If you are going through the estate planning process, you may find it confusing. There are several options available to you, so this is natural. Many people wonder whether they should have a will, or trust, or both.
If the total estate, including assets held personally or in trust which exceed the exemption, then the estate will be subject to estate taxes of approximately 40% of all assets that exceed the exemption.
By: Greg Reese, President & CEO, AmeriEstate Legal Plan, Inc. The Setting Every Community Up for Retirement Enhancement Act, better […]
One of the key goals of estate and Trust planning is to avoid federal estate taxes.
Protecting Your Goals and Your Loved Ones Naming the beneficiaries of an insurance policy seems likes an easy thing to […]
A Legal, Tax-Based Strategy for Deferring the Payment of Capital Gains Taxes By Greg Reese, Certified Trustee for the Deferred […]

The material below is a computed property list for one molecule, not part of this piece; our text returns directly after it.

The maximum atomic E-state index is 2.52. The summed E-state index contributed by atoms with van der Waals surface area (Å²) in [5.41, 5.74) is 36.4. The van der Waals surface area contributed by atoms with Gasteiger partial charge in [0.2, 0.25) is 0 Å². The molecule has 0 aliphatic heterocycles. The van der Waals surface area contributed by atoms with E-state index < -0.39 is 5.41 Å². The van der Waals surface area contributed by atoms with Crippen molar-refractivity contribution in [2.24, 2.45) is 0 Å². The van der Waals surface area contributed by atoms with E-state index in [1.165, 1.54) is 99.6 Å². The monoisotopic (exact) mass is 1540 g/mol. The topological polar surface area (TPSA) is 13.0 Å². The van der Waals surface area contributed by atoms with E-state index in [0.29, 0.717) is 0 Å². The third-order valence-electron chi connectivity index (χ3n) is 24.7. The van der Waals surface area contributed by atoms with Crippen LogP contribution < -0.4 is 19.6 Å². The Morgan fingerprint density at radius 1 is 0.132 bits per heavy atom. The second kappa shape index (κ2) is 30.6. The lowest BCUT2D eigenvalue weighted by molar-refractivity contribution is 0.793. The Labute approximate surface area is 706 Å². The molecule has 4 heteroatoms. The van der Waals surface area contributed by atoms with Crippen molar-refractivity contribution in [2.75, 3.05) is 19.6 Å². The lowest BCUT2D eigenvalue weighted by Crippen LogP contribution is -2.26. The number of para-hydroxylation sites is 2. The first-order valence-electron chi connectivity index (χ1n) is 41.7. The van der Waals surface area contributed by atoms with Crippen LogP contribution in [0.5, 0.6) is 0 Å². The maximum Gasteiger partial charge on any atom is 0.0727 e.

Definition of a “Grantor, Settlor, or Trustor” of a Trust These terms are often interchangeable. The Grantor, Settlor, or Trustor […]
Important Documents Related to Final Distribution of a Trust Estate NOTICE OF PROPOSED ACTION In the course of settling a […]
The IRS has announced the 2018 inflation adjustments for many tax provisions, including exemptions for estate, gift and generation-skipping transfer […]
Valuation of Cash or Financial Assets Valuation of Cash or Financial Assets is determined by providing an independent statement such […]